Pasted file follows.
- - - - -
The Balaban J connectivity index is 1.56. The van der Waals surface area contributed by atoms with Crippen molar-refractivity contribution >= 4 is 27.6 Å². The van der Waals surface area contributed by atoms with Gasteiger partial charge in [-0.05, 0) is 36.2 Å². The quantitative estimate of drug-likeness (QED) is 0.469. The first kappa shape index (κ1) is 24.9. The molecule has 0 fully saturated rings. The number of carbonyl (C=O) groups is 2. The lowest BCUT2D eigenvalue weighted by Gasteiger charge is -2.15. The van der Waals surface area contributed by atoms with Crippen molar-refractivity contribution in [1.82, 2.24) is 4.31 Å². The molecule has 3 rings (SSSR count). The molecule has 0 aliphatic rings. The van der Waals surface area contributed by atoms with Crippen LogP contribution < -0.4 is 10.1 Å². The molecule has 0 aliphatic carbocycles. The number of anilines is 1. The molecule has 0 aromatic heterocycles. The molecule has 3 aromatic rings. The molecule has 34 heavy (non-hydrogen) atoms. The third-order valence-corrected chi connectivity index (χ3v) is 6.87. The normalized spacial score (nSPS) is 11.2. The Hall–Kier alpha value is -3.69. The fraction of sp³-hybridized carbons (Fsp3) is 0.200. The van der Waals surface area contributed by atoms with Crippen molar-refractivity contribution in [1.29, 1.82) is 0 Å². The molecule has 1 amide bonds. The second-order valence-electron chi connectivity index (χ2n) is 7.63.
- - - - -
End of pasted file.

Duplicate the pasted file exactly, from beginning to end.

The Balaban J connectivity index is 1.56. The van der Waals surface area contributed by atoms with Crippen molar-refractivity contribution >= 4 is 27.6 Å². The van der Waals surface area contributed by atoms with Gasteiger partial charge in [-0.05, 0) is 36.2 Å². The quantitative estimate of drug-likeness (QED) is 0.469. The first kappa shape index (κ1) is 24.9. The molecule has 0 fully saturated rings. The number of carbonyl (C=O) groups is 2. The lowest BCUT2D eigenvalue weighted by Gasteiger charge is -2.15. The van der Waals surface area contributed by atoms with Crippen molar-refractivity contribution in [1.82, 2.24) is 4.31 Å². The molecule has 3 rings (SSSR count). The molecule has 0 aliphatic rings. The van der Waals surface area contributed by atoms with Crippen LogP contribution < -0.4 is 10.1 Å². The molecule has 0 aliphatic carbocycles. The number of anilines is 1. The molecule has 0 aromatic heterocycles. The molecule has 3 aromatic rings. The molecule has 34 heavy (non-hydrogen) atoms. The third-order valence-corrected chi connectivity index (χ3v) is 6.87. The normalized spacial score (nSPS) is 11.2. The Hall–Kier alpha value is -3.69. The fraction of sp³-hybridized carbons (Fsp3) is 0.200. The van der Waals surface area contributed by atoms with Crippen molar-refractivity contribution in [1.29, 1.82) is 0 Å². The molecule has 1 amide bonds. The second-order valence-electron chi connectivity index (χ2n) is 7.63.